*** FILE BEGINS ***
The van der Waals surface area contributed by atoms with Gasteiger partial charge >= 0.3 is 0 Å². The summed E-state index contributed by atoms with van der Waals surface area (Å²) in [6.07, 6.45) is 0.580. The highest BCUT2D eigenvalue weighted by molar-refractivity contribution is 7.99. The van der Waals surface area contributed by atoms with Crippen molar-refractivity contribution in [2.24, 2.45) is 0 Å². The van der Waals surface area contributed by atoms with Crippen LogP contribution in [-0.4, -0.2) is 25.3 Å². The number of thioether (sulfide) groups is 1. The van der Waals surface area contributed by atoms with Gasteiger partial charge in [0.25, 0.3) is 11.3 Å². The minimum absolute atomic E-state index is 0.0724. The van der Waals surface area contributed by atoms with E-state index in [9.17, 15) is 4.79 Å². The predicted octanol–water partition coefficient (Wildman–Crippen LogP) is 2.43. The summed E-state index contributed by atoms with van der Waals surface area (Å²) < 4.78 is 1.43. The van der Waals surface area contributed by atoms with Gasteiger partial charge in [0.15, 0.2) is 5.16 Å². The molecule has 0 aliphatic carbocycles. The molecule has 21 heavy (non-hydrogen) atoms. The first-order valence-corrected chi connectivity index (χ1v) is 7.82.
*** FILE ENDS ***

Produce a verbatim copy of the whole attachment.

The van der Waals surface area contributed by atoms with Gasteiger partial charge >= 0.3 is 0 Å². The summed E-state index contributed by atoms with van der Waals surface area (Å²) in [6.07, 6.45) is 0.580. The highest BCUT2D eigenvalue weighted by molar-refractivity contribution is 7.99. The van der Waals surface area contributed by atoms with Crippen molar-refractivity contribution in [2.24, 2.45) is 0 Å². The van der Waals surface area contributed by atoms with Crippen LogP contribution in [-0.4, -0.2) is 25.3 Å². The number of thioether (sulfide) groups is 1. The van der Waals surface area contributed by atoms with Gasteiger partial charge in [0.25, 0.3) is 11.3 Å². The minimum absolute atomic E-state index is 0.0724. The van der Waals surface area contributed by atoms with E-state index in [9.17, 15) is 4.79 Å². The predicted octanol–water partition coefficient (Wildman–Crippen LogP) is 2.43. The summed E-state index contributed by atoms with van der Waals surface area (Å²) < 4.78 is 1.43. The van der Waals surface area contributed by atoms with Gasteiger partial charge in [0.15, 0.2) is 5.16 Å². The molecule has 0 aliphatic carbocycles. The molecule has 21 heavy (non-hydrogen) atoms. The first-order valence-corrected chi connectivity index (χ1v) is 7.82.